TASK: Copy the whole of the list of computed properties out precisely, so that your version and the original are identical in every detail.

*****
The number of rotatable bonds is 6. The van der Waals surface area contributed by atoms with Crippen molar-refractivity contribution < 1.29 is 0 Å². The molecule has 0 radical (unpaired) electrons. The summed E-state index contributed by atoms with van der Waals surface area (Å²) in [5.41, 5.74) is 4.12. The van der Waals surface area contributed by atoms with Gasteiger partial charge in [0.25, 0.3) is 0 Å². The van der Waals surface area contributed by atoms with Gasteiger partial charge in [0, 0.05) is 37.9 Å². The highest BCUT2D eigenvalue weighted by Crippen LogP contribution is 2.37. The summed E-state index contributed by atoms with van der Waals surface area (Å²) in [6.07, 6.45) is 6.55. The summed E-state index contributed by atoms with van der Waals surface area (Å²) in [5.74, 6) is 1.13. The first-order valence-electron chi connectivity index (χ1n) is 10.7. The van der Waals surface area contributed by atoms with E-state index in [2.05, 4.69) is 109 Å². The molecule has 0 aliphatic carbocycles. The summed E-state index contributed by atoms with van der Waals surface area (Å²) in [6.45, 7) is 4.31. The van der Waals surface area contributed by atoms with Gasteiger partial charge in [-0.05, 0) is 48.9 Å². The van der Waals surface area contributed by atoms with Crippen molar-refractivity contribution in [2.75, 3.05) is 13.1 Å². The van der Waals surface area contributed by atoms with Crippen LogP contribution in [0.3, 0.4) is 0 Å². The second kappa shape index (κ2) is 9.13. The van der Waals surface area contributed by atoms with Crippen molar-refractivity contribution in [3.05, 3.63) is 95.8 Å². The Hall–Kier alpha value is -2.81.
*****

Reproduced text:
The number of rotatable bonds is 6. The van der Waals surface area contributed by atoms with Crippen molar-refractivity contribution < 1.29 is 0 Å². The molecule has 0 radical (unpaired) electrons. The summed E-state index contributed by atoms with van der Waals surface area (Å²) in [5.41, 5.74) is 4.12. The van der Waals surface area contributed by atoms with Gasteiger partial charge in [0.25, 0.3) is 0 Å². The van der Waals surface area contributed by atoms with Gasteiger partial charge in [0, 0.05) is 37.9 Å². The highest BCUT2D eigenvalue weighted by Crippen LogP contribution is 2.37. The summed E-state index contributed by atoms with van der Waals surface area (Å²) in [6.07, 6.45) is 6.55. The summed E-state index contributed by atoms with van der Waals surface area (Å²) in [5.74, 6) is 1.13. The first-order valence-electron chi connectivity index (χ1n) is 10.7. The van der Waals surface area contributed by atoms with E-state index in [2.05, 4.69) is 109 Å². The molecule has 0 aliphatic carbocycles. The summed E-state index contributed by atoms with van der Waals surface area (Å²) in [6.45, 7) is 4.31. The van der Waals surface area contributed by atoms with Gasteiger partial charge in [-0.05, 0) is 48.9 Å². The van der Waals surface area contributed by atoms with Crippen molar-refractivity contribution in [2.75, 3.05) is 13.1 Å². The van der Waals surface area contributed by atoms with Crippen LogP contribution in [0.3, 0.4) is 0 Å². The second kappa shape index (κ2) is 9.13. The van der Waals surface area contributed by atoms with Crippen molar-refractivity contribution in [3.05, 3.63) is 95.8 Å². The Hall–Kier alpha value is -2.81.